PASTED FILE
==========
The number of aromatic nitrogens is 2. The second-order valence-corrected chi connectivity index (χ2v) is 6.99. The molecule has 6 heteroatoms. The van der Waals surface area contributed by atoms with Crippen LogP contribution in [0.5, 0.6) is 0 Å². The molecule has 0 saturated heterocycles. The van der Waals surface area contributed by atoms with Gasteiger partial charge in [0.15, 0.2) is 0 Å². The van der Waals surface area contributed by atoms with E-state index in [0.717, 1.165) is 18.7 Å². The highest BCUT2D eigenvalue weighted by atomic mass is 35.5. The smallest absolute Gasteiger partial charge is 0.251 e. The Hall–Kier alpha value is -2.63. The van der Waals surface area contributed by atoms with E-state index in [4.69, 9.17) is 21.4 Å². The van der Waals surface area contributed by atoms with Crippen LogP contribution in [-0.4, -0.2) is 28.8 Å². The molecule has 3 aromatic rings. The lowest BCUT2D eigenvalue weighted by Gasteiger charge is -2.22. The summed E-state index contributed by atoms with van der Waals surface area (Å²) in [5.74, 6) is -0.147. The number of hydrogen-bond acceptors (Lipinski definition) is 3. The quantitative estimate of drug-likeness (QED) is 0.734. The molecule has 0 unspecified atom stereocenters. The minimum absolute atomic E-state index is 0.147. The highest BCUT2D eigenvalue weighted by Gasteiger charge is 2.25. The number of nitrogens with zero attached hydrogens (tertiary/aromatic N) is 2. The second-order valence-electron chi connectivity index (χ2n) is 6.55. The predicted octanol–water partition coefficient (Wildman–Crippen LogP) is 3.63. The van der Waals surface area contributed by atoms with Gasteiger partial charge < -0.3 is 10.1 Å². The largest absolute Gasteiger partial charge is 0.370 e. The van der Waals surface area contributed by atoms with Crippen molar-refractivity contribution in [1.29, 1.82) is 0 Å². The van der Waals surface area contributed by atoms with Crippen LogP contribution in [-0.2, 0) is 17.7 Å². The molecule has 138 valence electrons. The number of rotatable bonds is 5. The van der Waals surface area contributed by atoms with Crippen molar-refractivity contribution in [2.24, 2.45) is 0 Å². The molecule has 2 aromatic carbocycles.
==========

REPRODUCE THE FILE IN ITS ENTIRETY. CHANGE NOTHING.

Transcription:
The number of aromatic nitrogens is 2. The second-order valence-corrected chi connectivity index (χ2v) is 6.99. The molecule has 6 heteroatoms. The van der Waals surface area contributed by atoms with Crippen LogP contribution in [0.5, 0.6) is 0 Å². The molecule has 0 saturated heterocycles. The van der Waals surface area contributed by atoms with Gasteiger partial charge in [0.15, 0.2) is 0 Å². The van der Waals surface area contributed by atoms with E-state index in [0.717, 1.165) is 18.7 Å². The highest BCUT2D eigenvalue weighted by atomic mass is 35.5. The smallest absolute Gasteiger partial charge is 0.251 e. The Hall–Kier alpha value is -2.63. The van der Waals surface area contributed by atoms with E-state index in [4.69, 9.17) is 21.4 Å². The van der Waals surface area contributed by atoms with Crippen LogP contribution in [-0.4, -0.2) is 28.8 Å². The molecule has 3 aromatic rings. The lowest BCUT2D eigenvalue weighted by Gasteiger charge is -2.22. The summed E-state index contributed by atoms with van der Waals surface area (Å²) in [5.74, 6) is -0.147. The number of hydrogen-bond acceptors (Lipinski definition) is 3. The quantitative estimate of drug-likeness (QED) is 0.734. The molecule has 0 unspecified atom stereocenters. The minimum absolute atomic E-state index is 0.147. The highest BCUT2D eigenvalue weighted by Gasteiger charge is 2.25. The number of nitrogens with zero attached hydrogens (tertiary/aromatic N) is 2. The second-order valence-electron chi connectivity index (χ2n) is 6.55. The predicted octanol–water partition coefficient (Wildman–Crippen LogP) is 3.63. The van der Waals surface area contributed by atoms with Gasteiger partial charge < -0.3 is 10.1 Å². The largest absolute Gasteiger partial charge is 0.370 e. The van der Waals surface area contributed by atoms with Crippen molar-refractivity contribution in [1.29, 1.82) is 0 Å². The van der Waals surface area contributed by atoms with Crippen LogP contribution in [-0.2, 0) is 17.7 Å². The molecule has 138 valence electrons. The number of rotatable bonds is 5. The van der Waals surface area contributed by atoms with Crippen molar-refractivity contribution in [2.24, 2.45) is 0 Å². The molecule has 2 aromatic carbocycles.